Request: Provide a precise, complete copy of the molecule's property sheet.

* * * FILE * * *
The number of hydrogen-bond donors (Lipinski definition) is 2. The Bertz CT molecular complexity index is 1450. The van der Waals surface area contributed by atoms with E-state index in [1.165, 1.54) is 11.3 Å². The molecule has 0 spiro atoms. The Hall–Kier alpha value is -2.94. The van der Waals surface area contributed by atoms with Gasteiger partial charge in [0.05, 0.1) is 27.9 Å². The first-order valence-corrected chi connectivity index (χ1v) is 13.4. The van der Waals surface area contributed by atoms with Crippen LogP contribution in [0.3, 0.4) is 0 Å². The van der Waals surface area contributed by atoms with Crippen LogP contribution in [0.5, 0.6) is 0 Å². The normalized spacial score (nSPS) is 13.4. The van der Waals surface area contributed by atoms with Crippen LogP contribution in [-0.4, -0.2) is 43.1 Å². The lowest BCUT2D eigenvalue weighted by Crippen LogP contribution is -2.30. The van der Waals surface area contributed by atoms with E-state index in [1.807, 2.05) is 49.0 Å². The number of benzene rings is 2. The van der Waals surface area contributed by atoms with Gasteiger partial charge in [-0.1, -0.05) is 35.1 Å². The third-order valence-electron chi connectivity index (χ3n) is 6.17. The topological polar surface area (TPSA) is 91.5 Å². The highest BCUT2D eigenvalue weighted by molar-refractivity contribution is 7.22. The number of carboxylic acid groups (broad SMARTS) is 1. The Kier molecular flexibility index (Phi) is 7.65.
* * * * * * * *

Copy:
The number of hydrogen-bond donors (Lipinski definition) is 2. The Bertz CT molecular complexity index is 1450. The van der Waals surface area contributed by atoms with E-state index in [1.165, 1.54) is 11.3 Å². The molecule has 0 spiro atoms. The Hall–Kier alpha value is -2.94. The van der Waals surface area contributed by atoms with Gasteiger partial charge in [0.05, 0.1) is 27.9 Å². The first-order valence-corrected chi connectivity index (χ1v) is 13.4. The van der Waals surface area contributed by atoms with Crippen LogP contribution in [0.3, 0.4) is 0 Å². The van der Waals surface area contributed by atoms with Crippen LogP contribution in [0.5, 0.6) is 0 Å². The normalized spacial score (nSPS) is 13.4. The van der Waals surface area contributed by atoms with Crippen LogP contribution in [-0.4, -0.2) is 43.1 Å². The lowest BCUT2D eigenvalue weighted by Crippen LogP contribution is -2.30. The van der Waals surface area contributed by atoms with E-state index in [1.807, 2.05) is 49.0 Å². The number of benzene rings is 2. The van der Waals surface area contributed by atoms with Gasteiger partial charge in [-0.1, -0.05) is 35.1 Å². The third-order valence-electron chi connectivity index (χ3n) is 6.17. The topological polar surface area (TPSA) is 91.5 Å². The highest BCUT2D eigenvalue weighted by molar-refractivity contribution is 7.22. The number of carboxylic acid groups (broad SMARTS) is 1. The Kier molecular flexibility index (Phi) is 7.65.